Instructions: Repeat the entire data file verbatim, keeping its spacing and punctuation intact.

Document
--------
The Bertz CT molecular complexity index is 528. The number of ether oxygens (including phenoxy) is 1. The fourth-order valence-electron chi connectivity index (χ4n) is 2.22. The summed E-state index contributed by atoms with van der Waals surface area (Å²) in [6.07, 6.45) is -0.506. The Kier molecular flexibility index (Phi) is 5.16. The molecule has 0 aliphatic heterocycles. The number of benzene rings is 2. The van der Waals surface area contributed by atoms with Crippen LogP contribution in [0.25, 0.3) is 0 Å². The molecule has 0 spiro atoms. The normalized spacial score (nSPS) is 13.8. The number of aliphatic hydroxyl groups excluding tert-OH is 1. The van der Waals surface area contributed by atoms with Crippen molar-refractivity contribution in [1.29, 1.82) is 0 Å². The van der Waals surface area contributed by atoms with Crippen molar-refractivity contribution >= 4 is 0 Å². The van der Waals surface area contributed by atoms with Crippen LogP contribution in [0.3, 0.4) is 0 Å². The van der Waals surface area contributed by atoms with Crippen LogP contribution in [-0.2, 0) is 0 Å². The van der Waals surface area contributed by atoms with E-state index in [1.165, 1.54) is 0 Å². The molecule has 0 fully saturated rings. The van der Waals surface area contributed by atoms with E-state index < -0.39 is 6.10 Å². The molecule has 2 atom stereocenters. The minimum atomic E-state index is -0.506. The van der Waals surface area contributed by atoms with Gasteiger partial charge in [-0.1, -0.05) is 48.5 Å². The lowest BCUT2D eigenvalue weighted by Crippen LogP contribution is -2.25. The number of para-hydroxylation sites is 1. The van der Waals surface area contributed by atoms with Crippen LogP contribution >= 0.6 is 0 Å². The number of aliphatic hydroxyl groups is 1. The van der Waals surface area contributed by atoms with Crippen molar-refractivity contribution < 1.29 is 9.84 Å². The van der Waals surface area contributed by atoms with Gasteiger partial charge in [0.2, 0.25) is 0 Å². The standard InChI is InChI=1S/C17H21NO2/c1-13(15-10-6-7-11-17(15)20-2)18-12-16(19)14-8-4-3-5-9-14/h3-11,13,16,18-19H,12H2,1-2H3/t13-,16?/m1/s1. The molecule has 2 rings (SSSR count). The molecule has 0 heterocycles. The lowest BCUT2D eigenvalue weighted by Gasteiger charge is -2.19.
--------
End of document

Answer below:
The Bertz CT molecular complexity index is 528. The number of ether oxygens (including phenoxy) is 1. The fourth-order valence-electron chi connectivity index (χ4n) is 2.22. The summed E-state index contributed by atoms with van der Waals surface area (Å²) in [6.07, 6.45) is -0.506. The Kier molecular flexibility index (Phi) is 5.16. The molecule has 0 aliphatic heterocycles. The number of benzene rings is 2. The van der Waals surface area contributed by atoms with Crippen LogP contribution in [0.25, 0.3) is 0 Å². The molecule has 0 spiro atoms. The normalized spacial score (nSPS) is 13.8. The number of aliphatic hydroxyl groups excluding tert-OH is 1. The van der Waals surface area contributed by atoms with Crippen molar-refractivity contribution in [1.29, 1.82) is 0 Å². The van der Waals surface area contributed by atoms with Crippen molar-refractivity contribution >= 4 is 0 Å². The van der Waals surface area contributed by atoms with Crippen LogP contribution in [0.3, 0.4) is 0 Å². The van der Waals surface area contributed by atoms with Crippen LogP contribution in [-0.2, 0) is 0 Å². The van der Waals surface area contributed by atoms with E-state index in [1.165, 1.54) is 0 Å². The molecule has 0 fully saturated rings. The van der Waals surface area contributed by atoms with E-state index < -0.39 is 6.10 Å². The molecule has 2 atom stereocenters. The minimum atomic E-state index is -0.506. The van der Waals surface area contributed by atoms with Gasteiger partial charge in [-0.1, -0.05) is 48.5 Å². The lowest BCUT2D eigenvalue weighted by Crippen LogP contribution is -2.25. The number of para-hydroxylation sites is 1. The van der Waals surface area contributed by atoms with Crippen LogP contribution >= 0.6 is 0 Å². The number of aliphatic hydroxyl groups is 1. The van der Waals surface area contributed by atoms with Crippen molar-refractivity contribution < 1.29 is 9.84 Å². The van der Waals surface area contributed by atoms with Gasteiger partial charge in [0.2, 0.25) is 0 Å². The standard InChI is InChI=1S/C17H21NO2/c1-13(15-10-6-7-11-17(15)20-2)18-12-16(19)14-8-4-3-5-9-14/h3-11,13,16,18-19H,12H2,1-2H3/t13-,16?/m1/s1. The molecule has 2 rings (SSSR count). The molecule has 0 heterocycles. The lowest BCUT2D eigenvalue weighted by Gasteiger charge is -2.19.